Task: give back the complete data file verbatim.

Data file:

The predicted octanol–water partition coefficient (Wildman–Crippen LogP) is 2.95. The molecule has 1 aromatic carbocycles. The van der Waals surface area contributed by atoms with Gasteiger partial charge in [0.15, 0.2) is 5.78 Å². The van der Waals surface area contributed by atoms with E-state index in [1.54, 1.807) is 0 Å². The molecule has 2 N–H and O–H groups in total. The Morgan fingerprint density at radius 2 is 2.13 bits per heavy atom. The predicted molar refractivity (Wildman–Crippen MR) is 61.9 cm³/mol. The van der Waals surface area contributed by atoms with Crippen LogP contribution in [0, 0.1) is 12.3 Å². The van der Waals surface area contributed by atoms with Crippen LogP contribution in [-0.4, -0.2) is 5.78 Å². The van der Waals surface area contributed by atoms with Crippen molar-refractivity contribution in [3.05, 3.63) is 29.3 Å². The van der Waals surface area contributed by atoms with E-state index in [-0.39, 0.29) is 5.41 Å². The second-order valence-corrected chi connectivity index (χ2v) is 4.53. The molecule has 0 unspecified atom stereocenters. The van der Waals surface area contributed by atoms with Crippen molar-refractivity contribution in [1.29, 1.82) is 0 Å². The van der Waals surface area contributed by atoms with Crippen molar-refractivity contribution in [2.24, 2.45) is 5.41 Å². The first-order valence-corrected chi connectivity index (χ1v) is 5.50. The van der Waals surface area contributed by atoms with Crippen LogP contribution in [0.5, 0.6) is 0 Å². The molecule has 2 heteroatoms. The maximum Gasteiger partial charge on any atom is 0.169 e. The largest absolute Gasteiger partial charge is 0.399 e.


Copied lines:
The predicted octanol–water partition coefficient (Wildman–Crippen LogP) is 2.95. The molecule has 1 aromatic carbocycles. The van der Waals surface area contributed by atoms with Gasteiger partial charge in [0.15, 0.2) is 5.78 Å². The van der Waals surface area contributed by atoms with E-state index in [1.54, 1.807) is 0 Å². The molecule has 2 N–H and O–H groups in total. The Morgan fingerprint density at radius 2 is 2.13 bits per heavy atom. The predicted molar refractivity (Wildman–Crippen MR) is 61.9 cm³/mol. The van der Waals surface area contributed by atoms with Crippen LogP contribution in [0, 0.1) is 12.3 Å². The van der Waals surface area contributed by atoms with Crippen LogP contribution in [-0.4, -0.2) is 5.78 Å². The van der Waals surface area contributed by atoms with Crippen molar-refractivity contribution in [3.05, 3.63) is 29.3 Å². The van der Waals surface area contributed by atoms with E-state index in [-0.39, 0.29) is 5.41 Å². The second-order valence-corrected chi connectivity index (χ2v) is 4.53. The molecule has 0 unspecified atom stereocenters. The van der Waals surface area contributed by atoms with Crippen molar-refractivity contribution in [1.29, 1.82) is 0 Å². The van der Waals surface area contributed by atoms with Crippen molar-refractivity contribution in [2.24, 2.45) is 5.41 Å². The first-order valence-corrected chi connectivity index (χ1v) is 5.50. The van der Waals surface area contributed by atoms with Crippen LogP contribution in [0.5, 0.6) is 0 Å². The molecule has 2 heteroatoms. The maximum Gasteiger partial charge on any atom is 0.169 e. The largest absolute Gasteiger partial charge is 0.399 e.